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Fanny Crosby


Tell Me The Story Of Jesus

     The next time you sing an old, familiar hymn, look at the small print at the bottom of the page, and you probably will read the name of Fanny Crosby.
     Throughout her long career, she wrote more than 8,500 gospel songs and hymns, many of which are still popular today. "To God Be The Glory," "Praise Him, Praise Him," "Tell Me The Story Of Jesus," "I Am Thine O Lord"—every song is a testimony of her love for Jesus Christ.
     However, this gifted poet, who described her salvation experience as a "floodtide of celestial light," could not actually see light. In May of 1820, when she was six weeks old, she caught a cold, and her eyes became slightly inflamed. The regular physician in Putnam County, New York, was out of town, and a man posing as a doctor gave her the wrong treatment. Within days, her eyesight was destroyed, and the man fled town in a panic.
     Fanny was never bitter about the stranger's intervention. "I have not for a moment in more than eighty-five years felt a spark of resentment against him, because I have always believed...that the good Lord...by this means consecrated me to the work that I am still permitted to do."
     Her devoted Christian parents raised Fanny to be a confident, happy child. She dressed herself, did her own hair, and had impeccable table manners. Known for being a mischief, Fanny spent as much time as possible climbing trees, riding horses, and playing practical jokes on her many friends. 
     One of the strongest influences in Fanny's childhood was her grandmother. An intelligent and patient woman, she took Fanny on nature walks, describing every bud and leaf in meticulous detail. She exposed her to great literature and poetry. Most importantly, she read her long passages from the Bible every day. 
     Even with such attentive teaching, Fanny's thirst for knowledge was not satisfied; her mind was phenomenal. Before she was ten years old, she had memorized most of the New Testament and more than five books of the Old Testament. However, since schools at that time were not equipped to teach blind children, she was unable to receive a regular education.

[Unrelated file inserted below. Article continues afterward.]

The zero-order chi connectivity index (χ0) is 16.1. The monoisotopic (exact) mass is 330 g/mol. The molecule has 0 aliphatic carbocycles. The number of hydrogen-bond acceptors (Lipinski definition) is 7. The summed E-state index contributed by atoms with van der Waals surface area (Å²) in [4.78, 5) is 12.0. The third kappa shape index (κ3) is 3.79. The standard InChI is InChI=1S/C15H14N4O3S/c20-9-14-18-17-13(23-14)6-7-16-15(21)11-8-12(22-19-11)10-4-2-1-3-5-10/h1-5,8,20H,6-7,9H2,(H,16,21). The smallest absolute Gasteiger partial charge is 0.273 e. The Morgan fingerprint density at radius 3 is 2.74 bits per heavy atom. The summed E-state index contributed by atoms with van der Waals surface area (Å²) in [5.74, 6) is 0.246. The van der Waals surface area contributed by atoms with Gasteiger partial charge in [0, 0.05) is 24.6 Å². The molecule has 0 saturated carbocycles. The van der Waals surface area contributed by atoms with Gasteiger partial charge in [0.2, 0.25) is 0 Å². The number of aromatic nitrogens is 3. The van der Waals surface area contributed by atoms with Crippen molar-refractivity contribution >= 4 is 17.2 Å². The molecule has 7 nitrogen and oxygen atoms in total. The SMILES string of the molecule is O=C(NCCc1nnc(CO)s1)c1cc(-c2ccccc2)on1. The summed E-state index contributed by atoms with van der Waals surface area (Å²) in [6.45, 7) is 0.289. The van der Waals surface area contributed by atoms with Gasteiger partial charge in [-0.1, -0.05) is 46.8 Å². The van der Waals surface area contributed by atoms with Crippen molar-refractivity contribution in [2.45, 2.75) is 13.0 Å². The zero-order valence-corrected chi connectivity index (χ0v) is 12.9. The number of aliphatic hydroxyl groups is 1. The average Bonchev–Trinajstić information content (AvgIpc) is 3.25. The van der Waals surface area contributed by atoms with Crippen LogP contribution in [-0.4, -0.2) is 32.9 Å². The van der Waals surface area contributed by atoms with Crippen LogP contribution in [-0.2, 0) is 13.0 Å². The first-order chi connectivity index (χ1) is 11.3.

Fanny knelt with her grandmother beside her rocker and prayed: "Dear Lord, please show me how I can learn like other children." It wasn't long before her mother gave her the exciting news about an opportunity to attend the New York Institute for the Blind. 
     Within the year, she was their best student and after graduation became a teacher. As she grew, poetry became her passion, and she filled every spare moment with writing verse. By the time Fanny was twenty, she was famous throughout New York and a sought-after speaker for poetry recitations and official ceremonies. 
     In spite of this popularity, she still felt something was missing from her life, and it took a severe cholera epidemic in 1849 to show her what that was. More than half of the students at the Institute died, one of them in her arms. After helping to nurse the sick for months, she almost succumbed to the disease herself and fled to the country. 
     The deaths of those close to her shook Fanny greatly. Deep in her heart, she knew she was not ready to die. On November 20, 1850, Fanny knelt at the altar at a local revival and gave her heart to Jesus. Biographer Basil Miller tells her response: "For the first time I realized that I had been trying to hold the world in one hand and the Lord in the other," she said. Finally, the God of her grandmother had become real to her.
     Her poetry immediately reflected this change in her heart, and songs of praise took the place of regular poems. When she met the Christian composer William Bradbury in 1864, the friendship was almost instantaneous. Bradbury furnished the tunes for many of Fanny's hymns; and though she worked with several composers, their partnership was the most enduring. 
     Fanny usually composed dozens of songs in her head before dictating them to a secretary, but no matter what she created, she used the same approach. The book More Than Conquerors tells what she said about her method: "It may seem a little old-fashioned, always to begin one's work with prayer, but I never undertake a hymn without first asking the good Lord to be my inspiration." 
     She had more speaking invitations than she could keep, and famous men such as President Polk called on her often. With so many friends and associates, she was never lonely. Then in 1858, God brought a special man into her life, the blind musician Alexander Van Alstyne. They were married forty-four years and had one child, who died in infancy. 
     Even in her later years, Fanny stayed as busy as ever, and not just with song writing. Always on her heart were those less fortunate, and she volunteered much time at local ministries. Whenever someone approached her with a question or need, she witnessed to them one-on-one and shared the light of God's Word.
     Fanny died peacefully in her home in Bridgeport, Connecticut, on February 12, 1915. The crowds at her funeral were a testimony to the wide-spread influence she had for the Lord. These words from one of her final hymns express the foremost hope of her life: "And I shall see Him face to face and tell the story - saved by grace."